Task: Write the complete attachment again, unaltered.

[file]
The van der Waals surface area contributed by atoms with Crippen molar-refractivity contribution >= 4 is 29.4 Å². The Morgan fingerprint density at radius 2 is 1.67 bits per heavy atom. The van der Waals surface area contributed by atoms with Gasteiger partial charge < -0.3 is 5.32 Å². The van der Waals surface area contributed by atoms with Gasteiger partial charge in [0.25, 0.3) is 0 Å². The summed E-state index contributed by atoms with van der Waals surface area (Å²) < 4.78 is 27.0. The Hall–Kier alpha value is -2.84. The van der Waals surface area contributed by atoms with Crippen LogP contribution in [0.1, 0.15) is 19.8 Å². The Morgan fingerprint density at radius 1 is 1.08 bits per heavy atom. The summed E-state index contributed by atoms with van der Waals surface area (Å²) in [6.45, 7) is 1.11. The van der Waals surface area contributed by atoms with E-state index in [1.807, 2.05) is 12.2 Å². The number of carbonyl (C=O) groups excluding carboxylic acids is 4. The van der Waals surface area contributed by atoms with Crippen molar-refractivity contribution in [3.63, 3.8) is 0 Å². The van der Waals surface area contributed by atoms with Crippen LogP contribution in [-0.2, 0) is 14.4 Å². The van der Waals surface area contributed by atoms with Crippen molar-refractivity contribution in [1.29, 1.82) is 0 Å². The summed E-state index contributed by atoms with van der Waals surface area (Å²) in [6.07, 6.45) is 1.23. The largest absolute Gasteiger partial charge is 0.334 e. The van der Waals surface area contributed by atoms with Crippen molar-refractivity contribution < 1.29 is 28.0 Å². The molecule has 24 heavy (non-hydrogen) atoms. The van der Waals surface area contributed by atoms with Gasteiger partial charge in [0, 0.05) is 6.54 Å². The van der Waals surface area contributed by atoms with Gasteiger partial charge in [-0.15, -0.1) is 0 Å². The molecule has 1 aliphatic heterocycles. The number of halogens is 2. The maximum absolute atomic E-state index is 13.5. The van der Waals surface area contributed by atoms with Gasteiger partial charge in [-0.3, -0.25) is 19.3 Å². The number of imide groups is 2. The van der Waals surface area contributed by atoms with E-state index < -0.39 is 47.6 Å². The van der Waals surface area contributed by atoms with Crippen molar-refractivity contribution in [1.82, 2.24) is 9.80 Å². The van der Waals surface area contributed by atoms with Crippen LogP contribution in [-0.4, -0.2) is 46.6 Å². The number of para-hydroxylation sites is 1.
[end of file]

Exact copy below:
The van der Waals surface area contributed by atoms with Crippen molar-refractivity contribution >= 4 is 29.4 Å². The Morgan fingerprint density at radius 2 is 1.67 bits per heavy atom. The van der Waals surface area contributed by atoms with Gasteiger partial charge < -0.3 is 5.32 Å². The van der Waals surface area contributed by atoms with Gasteiger partial charge in [0.25, 0.3) is 0 Å². The summed E-state index contributed by atoms with van der Waals surface area (Å²) < 4.78 is 27.0. The Hall–Kier alpha value is -2.84. The van der Waals surface area contributed by atoms with Crippen LogP contribution in [0.1, 0.15) is 19.8 Å². The Morgan fingerprint density at radius 1 is 1.08 bits per heavy atom. The summed E-state index contributed by atoms with van der Waals surface area (Å²) in [6.45, 7) is 1.11. The van der Waals surface area contributed by atoms with E-state index in [1.807, 2.05) is 12.2 Å². The number of carbonyl (C=O) groups excluding carboxylic acids is 4. The van der Waals surface area contributed by atoms with Crippen molar-refractivity contribution in [3.63, 3.8) is 0 Å². The van der Waals surface area contributed by atoms with Crippen LogP contribution in [-0.2, 0) is 14.4 Å². The van der Waals surface area contributed by atoms with Crippen molar-refractivity contribution in [1.29, 1.82) is 0 Å². The summed E-state index contributed by atoms with van der Waals surface area (Å²) in [6.07, 6.45) is 1.23. The largest absolute Gasteiger partial charge is 0.334 e. The van der Waals surface area contributed by atoms with Crippen molar-refractivity contribution < 1.29 is 28.0 Å². The molecule has 24 heavy (non-hydrogen) atoms. The van der Waals surface area contributed by atoms with Gasteiger partial charge in [0, 0.05) is 6.54 Å². The van der Waals surface area contributed by atoms with Gasteiger partial charge in [-0.15, -0.1) is 0 Å². The molecule has 1 aliphatic heterocycles. The number of halogens is 2. The maximum absolute atomic E-state index is 13.5. The van der Waals surface area contributed by atoms with Gasteiger partial charge in [-0.3, -0.25) is 19.3 Å². The number of imide groups is 2. The van der Waals surface area contributed by atoms with E-state index < -0.39 is 47.6 Å². The van der Waals surface area contributed by atoms with Crippen molar-refractivity contribution in [1.82, 2.24) is 9.80 Å². The van der Waals surface area contributed by atoms with Crippen LogP contribution in [-0.4, -0.2) is 46.6 Å². The number of para-hydroxylation sites is 1.